pne: A picture of a plush toy, halfway between a duck and a platypus, with a green body and a yellow bill and feet. (Default)

…you see it written in ASCII and your mind automatically fills in the appropriate diacritics. (In some cases, even guessing them based on some kind of statistical process.)

I shall have to make some time to brush up on my Slovak before I head to SES again this summer, but probably not till after my Cornish exam in June as I don’t want to get mixed up.

Recently, Maltese has started to tickle the back of my brain again as well. We’ll see which language will be the next to take hold of me. Though currently I’m hoping to stick with Cornish till at least next year and take the level 3 exam then.

pne: A picture of a plush toy, halfway between a duck and a platypus, with a green body and a yellow bill and feet. (Default)

In La Quotidiana, they have a regular feature right now where they publish installments of Notiztgas dalla Sizilia by Linard Candreia (in Surmiran). (Is that the right word? Where they take a text and publish it a bit at a time, day by day?)

The other day, I was reading part 31, and came across this bit:

Chegl tgi fò smarvagler ad en Rumantsch an Sicilia è la preschientscha da pleds sicilians tgi sumeglian fitg (u èn schizont identics) cugl sursilvan! Cunchegl tg’ia na sung betg igl om digl fatg per sclareir tals misteris linguistics, surlascha l’explicaziun digl fenomen gist numno alla fantascheia digl singul lectour…

Which I understand as:

What makes a Romansh person in Sicily marvel is the presence of Sicilian words which strongly resemble (or are even identical to) Sursilvan! Since I’m not the kind of expert who can explain such linguistic mysteries, I’ll leave the explanation of the phenomenon I just mentioned to the imagination of each reader….

That bit reminded me of what I had experienced occasionally, where I would recognise a Romansh word here or there as one I had first come across in the context of Maltese (whose Romance word-stock, of course, comes mainly via Sicilian).

pne: A picture of a plush toy, halfway between a duck and a platypus, with a green body and a yellow bill and feet. (Default)

I was just reading the German Wikipedia article on Grammar of Rumantsch Grischun when I came across the section on "collective plurals", in which it says:

Ein typisch rätoromanisches Phänomen ist der Kollektivplural. Er tritt auf bei männlichen Substantiven, die häufig im Plural vorkommen. Er verhält sich wie ein feminines Substantiv im Singular.

  • il mail -> der Apfel
  • ils mails -> die Äpfel (zählbar, nach Mengenangaben)
  • la maila -> die Äpfel (nicht zählbar, allgemein)

That is, some masculine nouns form a regular (masculine) plural but also a collective plural (called "a typically Rhaeto-Romance phænomenon" here) which looks like a singular feminine noun.

Which is (as regards the grammatical genders) pretty much the opposite of what happens in Maltese, as I understand it: the examples there would be:

  • it-tuffieħa (fem.) -> the apple
  • it-tuffieħiet (fem.pl.) -> the apples (e.g. counted plural, after numbers: 3 tuffieħiet)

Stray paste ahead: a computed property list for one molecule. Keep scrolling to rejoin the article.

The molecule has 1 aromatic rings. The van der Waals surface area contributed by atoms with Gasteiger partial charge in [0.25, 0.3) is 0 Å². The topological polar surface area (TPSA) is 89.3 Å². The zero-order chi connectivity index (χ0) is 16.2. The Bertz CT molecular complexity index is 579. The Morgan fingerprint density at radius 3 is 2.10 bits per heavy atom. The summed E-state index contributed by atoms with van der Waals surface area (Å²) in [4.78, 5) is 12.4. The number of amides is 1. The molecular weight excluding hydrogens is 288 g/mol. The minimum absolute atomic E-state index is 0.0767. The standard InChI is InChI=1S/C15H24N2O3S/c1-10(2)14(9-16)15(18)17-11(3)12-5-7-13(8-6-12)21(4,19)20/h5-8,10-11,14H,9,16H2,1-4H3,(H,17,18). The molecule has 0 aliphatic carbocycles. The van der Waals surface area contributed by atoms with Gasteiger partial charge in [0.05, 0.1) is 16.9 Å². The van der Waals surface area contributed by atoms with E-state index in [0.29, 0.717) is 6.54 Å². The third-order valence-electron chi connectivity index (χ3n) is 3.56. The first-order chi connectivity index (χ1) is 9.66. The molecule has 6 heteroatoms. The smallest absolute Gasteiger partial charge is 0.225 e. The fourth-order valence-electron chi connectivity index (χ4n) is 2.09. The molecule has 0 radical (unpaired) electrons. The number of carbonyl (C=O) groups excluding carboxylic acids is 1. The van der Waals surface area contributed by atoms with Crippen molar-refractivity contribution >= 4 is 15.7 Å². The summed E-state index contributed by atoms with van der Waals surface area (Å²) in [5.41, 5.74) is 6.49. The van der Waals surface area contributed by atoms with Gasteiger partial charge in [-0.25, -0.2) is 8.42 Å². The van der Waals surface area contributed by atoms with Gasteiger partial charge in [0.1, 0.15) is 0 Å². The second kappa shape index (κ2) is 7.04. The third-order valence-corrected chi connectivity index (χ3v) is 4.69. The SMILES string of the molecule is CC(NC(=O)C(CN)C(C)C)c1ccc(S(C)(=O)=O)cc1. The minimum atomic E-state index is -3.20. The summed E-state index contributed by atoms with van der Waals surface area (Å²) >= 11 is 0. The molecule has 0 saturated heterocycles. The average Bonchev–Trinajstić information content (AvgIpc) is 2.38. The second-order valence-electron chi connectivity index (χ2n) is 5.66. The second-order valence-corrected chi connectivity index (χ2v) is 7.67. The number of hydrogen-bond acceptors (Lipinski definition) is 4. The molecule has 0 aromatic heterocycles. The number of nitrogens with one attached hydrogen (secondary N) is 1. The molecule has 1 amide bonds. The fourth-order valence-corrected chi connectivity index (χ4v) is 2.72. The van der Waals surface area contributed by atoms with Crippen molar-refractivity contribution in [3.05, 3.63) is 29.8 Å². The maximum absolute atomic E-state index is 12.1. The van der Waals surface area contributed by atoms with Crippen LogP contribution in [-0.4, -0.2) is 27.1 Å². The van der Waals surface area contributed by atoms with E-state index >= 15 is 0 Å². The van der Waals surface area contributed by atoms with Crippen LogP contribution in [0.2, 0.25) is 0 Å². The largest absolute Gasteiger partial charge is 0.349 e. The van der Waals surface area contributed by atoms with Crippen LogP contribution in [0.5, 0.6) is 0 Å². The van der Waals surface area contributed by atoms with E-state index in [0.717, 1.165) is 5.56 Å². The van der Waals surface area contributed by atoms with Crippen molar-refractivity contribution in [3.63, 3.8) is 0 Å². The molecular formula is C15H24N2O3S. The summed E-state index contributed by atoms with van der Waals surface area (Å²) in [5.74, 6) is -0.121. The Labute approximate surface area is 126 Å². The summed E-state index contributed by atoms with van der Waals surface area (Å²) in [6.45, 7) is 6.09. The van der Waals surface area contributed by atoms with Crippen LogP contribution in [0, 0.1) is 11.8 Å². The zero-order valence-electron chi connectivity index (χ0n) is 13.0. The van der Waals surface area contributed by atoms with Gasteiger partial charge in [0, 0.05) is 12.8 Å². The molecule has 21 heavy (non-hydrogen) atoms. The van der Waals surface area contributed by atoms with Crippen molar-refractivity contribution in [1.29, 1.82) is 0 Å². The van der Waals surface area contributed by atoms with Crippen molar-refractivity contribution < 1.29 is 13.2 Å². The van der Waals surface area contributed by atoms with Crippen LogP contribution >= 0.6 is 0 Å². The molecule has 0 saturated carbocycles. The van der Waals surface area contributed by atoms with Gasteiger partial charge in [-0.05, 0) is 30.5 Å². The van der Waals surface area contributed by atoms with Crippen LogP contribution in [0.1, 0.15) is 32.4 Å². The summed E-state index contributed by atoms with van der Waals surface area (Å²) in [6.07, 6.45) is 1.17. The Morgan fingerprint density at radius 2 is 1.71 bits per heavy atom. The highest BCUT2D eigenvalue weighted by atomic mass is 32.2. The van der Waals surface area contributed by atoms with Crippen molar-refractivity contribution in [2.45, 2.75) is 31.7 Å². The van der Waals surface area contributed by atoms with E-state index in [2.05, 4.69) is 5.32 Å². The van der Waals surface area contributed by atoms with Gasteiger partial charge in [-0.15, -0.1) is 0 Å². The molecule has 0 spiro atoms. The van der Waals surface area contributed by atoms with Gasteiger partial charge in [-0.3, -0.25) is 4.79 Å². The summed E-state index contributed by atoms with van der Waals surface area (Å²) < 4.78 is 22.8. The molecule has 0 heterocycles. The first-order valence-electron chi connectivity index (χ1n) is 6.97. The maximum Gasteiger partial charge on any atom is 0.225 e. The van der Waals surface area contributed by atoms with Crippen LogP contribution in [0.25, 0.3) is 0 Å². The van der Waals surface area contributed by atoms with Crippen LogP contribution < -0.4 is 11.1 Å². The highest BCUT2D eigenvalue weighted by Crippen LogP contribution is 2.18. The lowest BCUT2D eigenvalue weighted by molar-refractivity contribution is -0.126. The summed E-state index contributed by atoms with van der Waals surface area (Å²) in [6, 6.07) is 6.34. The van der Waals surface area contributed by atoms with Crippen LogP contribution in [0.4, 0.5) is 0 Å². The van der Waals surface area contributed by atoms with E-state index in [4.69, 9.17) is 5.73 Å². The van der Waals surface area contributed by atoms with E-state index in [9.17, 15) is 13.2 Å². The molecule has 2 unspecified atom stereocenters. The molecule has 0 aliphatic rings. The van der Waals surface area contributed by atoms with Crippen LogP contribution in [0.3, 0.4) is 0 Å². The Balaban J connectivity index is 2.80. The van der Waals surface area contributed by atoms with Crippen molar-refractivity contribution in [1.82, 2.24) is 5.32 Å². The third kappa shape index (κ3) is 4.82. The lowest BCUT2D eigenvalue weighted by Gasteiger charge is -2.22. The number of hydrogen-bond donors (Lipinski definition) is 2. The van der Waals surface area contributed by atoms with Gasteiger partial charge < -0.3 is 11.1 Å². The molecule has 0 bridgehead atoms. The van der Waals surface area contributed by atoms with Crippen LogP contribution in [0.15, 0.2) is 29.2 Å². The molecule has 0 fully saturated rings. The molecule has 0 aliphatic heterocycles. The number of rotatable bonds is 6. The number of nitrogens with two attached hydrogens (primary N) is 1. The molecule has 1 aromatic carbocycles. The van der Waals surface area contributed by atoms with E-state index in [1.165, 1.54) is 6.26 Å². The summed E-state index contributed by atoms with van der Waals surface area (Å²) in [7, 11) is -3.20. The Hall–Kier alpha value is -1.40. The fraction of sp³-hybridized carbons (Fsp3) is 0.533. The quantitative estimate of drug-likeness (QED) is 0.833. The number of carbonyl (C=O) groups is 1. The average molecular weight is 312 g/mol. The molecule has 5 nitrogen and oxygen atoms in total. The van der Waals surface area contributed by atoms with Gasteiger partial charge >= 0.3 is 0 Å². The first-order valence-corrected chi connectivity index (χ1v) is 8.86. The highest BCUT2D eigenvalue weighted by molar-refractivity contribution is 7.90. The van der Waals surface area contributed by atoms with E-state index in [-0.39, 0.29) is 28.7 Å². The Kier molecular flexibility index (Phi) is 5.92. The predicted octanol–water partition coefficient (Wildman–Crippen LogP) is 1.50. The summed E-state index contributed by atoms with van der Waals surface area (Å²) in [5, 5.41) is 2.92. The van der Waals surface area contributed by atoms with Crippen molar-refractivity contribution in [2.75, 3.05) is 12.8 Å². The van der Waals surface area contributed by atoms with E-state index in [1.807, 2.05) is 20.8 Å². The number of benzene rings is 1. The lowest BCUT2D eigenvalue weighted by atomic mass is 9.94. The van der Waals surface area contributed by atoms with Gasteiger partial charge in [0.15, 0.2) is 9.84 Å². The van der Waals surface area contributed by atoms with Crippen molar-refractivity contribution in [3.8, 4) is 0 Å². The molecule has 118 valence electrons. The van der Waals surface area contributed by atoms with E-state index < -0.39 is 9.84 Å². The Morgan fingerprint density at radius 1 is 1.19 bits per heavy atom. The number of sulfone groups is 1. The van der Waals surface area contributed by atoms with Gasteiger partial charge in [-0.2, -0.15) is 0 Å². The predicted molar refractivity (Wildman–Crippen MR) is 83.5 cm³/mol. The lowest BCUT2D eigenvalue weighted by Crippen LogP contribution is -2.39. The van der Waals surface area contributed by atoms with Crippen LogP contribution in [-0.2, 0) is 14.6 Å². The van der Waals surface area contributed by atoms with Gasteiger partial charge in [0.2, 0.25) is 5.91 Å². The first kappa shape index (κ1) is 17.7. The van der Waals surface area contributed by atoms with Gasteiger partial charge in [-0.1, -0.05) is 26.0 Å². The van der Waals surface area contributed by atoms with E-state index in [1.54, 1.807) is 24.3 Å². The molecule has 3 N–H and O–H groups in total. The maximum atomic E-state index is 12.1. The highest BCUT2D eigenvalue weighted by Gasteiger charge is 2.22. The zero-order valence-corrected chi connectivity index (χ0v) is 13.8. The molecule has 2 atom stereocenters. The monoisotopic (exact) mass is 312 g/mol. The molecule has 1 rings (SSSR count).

• it-tuffieħ (masc.) -> the apples (not specifically counted; apples in general)

Similarly with ħobż "bread (as a material)", ħobża "a (loaf of) bread"; ġobon "cheese", ġobna "a cheese"; ward "roses", warda "a rose"; etc.

pne: A picture of a plush toy, halfway between a duck and a platypus, with a green body and a yellow bill and feet. (Default)

Apparently, Hebrew Amen ("so be it") and Maltese emmen ("to believe") are related, both going back to the root 'mn meaning (in Hebrew, according to Wikipedia): to be firm, confirmed, reliable, faithful, have faith, believe.

(And Mammon may also be related, possibly from *ma'mon =? "security, deposit.)

Emmen is an interesting word in Maltese because it's one of the very few verbs of Semitic origin beginning with a vowel. (I'm not sure how many there are, but ISTR reading that there were only a handful.)

pne: A picture of a plush toy, halfway between a duck and a platypus, with a green body and a yellow bill and feet. (Default)

I just read in this comment:

I'd write
mae ganddi hi for 'she has'
mae ganddo fo for 'he has'

and it struck me how similar it is to Maltese: jien għandi "I have", hu għandu "he has", hi għandha "she has". Purely by coincidence, of course, but still fun.

(And also how the construction works out: apparently, in Welsh, "I have" is literally "Is with me", and in Maltese, "I have" is also "(I) at-me" (with "is" understood, e.g. "at-me a table" = "at me, there is a table" = "I have a table"). Though AFAIK you can also treat it like a verb and, for example, put an optional subject pronoun in front, so you could have "jien għandi mejda", or literally "I at-me table".)

pne: A picture of a plush toy, halfway between a duck and a platypus, with a green body and a yellow bill and feet. (Default)

The thought came to me that apparently in Maltese, "egg" literally means "a white thing" -- for example, "a white egg" would be "bajda bajda", if I'm not mistaken, i.e. roughly "a white white-thing". (So I suppose Casablanca, or Ad-dar al-Bayda [Id-Dar il-Bajda], could also be "The Egg House" in Maltese, not just "The White House". Casadelhuevo? But "the egg white" is, I believe, "l-abjad tal-bajda", i.e. "the white[masc.] of the white[fem.]")

Also strangely enough, one of the dictionaries I had seemed not to have an entry for "bajda", which is unfortunate since it would be good to know the individual and collective plurals (bajdiet; bajd), for example. Fortunately, the other one I have does. (But that one doesn't list "bajda" and "bojod" [feminine and plural, respectively] s.v. "abjad" [the masculine/citation form of the adjective "white"], so it has its shortcomings, too.)

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Philip Newton

June 2015

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